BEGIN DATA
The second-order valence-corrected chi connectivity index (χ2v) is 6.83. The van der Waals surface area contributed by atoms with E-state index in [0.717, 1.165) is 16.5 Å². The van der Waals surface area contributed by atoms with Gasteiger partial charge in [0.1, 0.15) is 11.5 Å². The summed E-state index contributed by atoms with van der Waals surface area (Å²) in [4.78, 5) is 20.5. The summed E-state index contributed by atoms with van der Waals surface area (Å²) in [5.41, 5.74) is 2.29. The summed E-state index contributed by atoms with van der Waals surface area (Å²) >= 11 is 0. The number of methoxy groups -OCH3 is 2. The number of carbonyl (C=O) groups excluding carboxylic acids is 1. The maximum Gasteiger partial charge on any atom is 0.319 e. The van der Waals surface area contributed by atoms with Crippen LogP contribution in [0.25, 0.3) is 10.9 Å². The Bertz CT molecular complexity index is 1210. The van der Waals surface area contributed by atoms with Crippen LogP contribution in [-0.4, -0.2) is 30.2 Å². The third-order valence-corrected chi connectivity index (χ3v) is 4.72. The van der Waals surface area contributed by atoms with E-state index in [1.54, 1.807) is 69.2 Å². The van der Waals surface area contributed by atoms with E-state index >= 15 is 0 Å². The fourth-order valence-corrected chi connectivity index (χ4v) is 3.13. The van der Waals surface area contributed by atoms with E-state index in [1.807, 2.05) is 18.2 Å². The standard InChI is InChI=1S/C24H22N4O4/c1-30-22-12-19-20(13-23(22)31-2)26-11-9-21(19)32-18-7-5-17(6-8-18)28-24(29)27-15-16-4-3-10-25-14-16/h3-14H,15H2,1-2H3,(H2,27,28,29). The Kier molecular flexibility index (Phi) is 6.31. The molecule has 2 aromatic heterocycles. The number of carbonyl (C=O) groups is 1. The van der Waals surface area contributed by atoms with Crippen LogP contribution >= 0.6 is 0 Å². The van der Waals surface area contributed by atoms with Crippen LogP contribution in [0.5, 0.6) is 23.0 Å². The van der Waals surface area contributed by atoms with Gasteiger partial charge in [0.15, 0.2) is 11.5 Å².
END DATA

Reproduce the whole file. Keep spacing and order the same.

The second-order valence-corrected chi connectivity index (χ2v) is 6.83. The van der Waals surface area contributed by atoms with E-state index in [0.717, 1.165) is 16.5 Å². The van der Waals surface area contributed by atoms with Gasteiger partial charge in [0.1, 0.15) is 11.5 Å². The summed E-state index contributed by atoms with van der Waals surface area (Å²) in [4.78, 5) is 20.5. The summed E-state index contributed by atoms with van der Waals surface area (Å²) in [5.41, 5.74) is 2.29. The summed E-state index contributed by atoms with van der Waals surface area (Å²) >= 11 is 0. The number of methoxy groups -OCH3 is 2. The number of carbonyl (C=O) groups excluding carboxylic acids is 1. The maximum Gasteiger partial charge on any atom is 0.319 e. The van der Waals surface area contributed by atoms with Crippen LogP contribution in [0.25, 0.3) is 10.9 Å². The Bertz CT molecular complexity index is 1210. The van der Waals surface area contributed by atoms with Crippen LogP contribution in [-0.4, -0.2) is 30.2 Å². The third-order valence-corrected chi connectivity index (χ3v) is 4.72. The van der Waals surface area contributed by atoms with E-state index in [1.54, 1.807) is 69.2 Å². The van der Waals surface area contributed by atoms with E-state index >= 15 is 0 Å². The fourth-order valence-corrected chi connectivity index (χ4v) is 3.13. The van der Waals surface area contributed by atoms with E-state index in [1.807, 2.05) is 18.2 Å². The standard InChI is InChI=1S/C24H22N4O4/c1-30-22-12-19-20(13-23(22)31-2)26-11-9-21(19)32-18-7-5-17(6-8-18)28-24(29)27-15-16-4-3-10-25-14-16/h3-14H,15H2,1-2H3,(H2,27,28,29). The Kier molecular flexibility index (Phi) is 6.31. The molecule has 2 aromatic heterocycles. The number of carbonyl (C=O) groups is 1. The van der Waals surface area contributed by atoms with Crippen LogP contribution >= 0.6 is 0 Å². The van der Waals surface area contributed by atoms with Crippen LogP contribution in [0.5, 0.6) is 23.0 Å². The van der Waals surface area contributed by atoms with Gasteiger partial charge in [0.15, 0.2) is 11.5 Å².